Original – and Rarely Seen – Ford Mustang Prototype Could Influence the Next Generation of Ponies
The first production Ford Mustang hit the streets in 1964. But a full two years earlier, a prototype that never made it to the factory line made an appearance at the 1962 Grand Prix, where test driver and contemporary Formula One race driver Dan Gurney lapped the track in a demonstration with lap times just slightly off the pace of the F1 race cars. Half a century later, Ford officials are taking another look at the Mustang I concept and asking muscle car fans which design elements they’d like to see in the next generation of ponies.
The Mustang I’s look was radically different from the first production model of the car that originally was named for World War II P51 Mustang fighter jet and proved Ford’s most successful launch since the Model A in 1903. It sported a boxy, wedge-like body with rear-wheel drive powered by a 4-cylinder engine situated behind the driver. The steering wheel and pedal placement was adjustable because the seats weren’t. Bucket seats were essentially part of the frame and didn’t move. A few Mustang I design elements, including turn signals integrated into the bumper, did make the production model.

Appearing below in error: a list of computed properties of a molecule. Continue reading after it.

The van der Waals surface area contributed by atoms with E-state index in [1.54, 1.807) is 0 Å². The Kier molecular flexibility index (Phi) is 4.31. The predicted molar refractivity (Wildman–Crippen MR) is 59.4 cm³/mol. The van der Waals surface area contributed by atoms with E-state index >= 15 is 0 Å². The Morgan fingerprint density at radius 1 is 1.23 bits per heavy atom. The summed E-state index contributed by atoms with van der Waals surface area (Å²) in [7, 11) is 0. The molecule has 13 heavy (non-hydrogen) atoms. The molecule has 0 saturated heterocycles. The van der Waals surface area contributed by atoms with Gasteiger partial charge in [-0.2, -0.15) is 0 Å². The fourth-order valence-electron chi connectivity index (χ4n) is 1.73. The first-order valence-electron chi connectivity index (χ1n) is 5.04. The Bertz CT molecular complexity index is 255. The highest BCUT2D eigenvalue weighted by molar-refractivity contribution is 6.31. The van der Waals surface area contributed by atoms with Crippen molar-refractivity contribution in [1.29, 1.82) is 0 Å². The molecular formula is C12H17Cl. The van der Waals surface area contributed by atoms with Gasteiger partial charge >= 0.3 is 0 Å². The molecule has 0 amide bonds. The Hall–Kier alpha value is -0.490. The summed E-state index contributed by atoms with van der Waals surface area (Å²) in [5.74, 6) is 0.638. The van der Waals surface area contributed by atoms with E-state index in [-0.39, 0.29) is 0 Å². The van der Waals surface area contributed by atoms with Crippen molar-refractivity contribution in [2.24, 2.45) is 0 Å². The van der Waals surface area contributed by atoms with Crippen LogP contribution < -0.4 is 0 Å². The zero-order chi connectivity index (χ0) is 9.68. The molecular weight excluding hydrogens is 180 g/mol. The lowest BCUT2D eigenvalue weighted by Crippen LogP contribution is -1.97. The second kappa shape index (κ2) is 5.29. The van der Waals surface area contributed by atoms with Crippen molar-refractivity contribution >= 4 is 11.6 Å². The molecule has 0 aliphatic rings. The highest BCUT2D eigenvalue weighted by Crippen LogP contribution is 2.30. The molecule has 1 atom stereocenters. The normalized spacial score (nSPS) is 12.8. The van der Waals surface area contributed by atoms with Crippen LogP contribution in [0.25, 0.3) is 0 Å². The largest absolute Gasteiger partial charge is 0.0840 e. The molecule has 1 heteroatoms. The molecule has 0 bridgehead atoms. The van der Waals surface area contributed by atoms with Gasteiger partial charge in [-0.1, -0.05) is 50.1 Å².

Now, the Ford suits are looking back to the automaker’s original concept for inspiration in developing the sixth generation of Mustang muscle cars. What do you think, E3 Spark Plugs fans? Which of the Mustang I’s design features would you like to see in the new models? Check out the video for vintage film footage of the car, then post your thoughts on the E3 Spark Plugs Facebook Fan Page. And for an up-close and personal look at the Mustang I, visit the Henry Ford Museum in Dearborn, Michigan.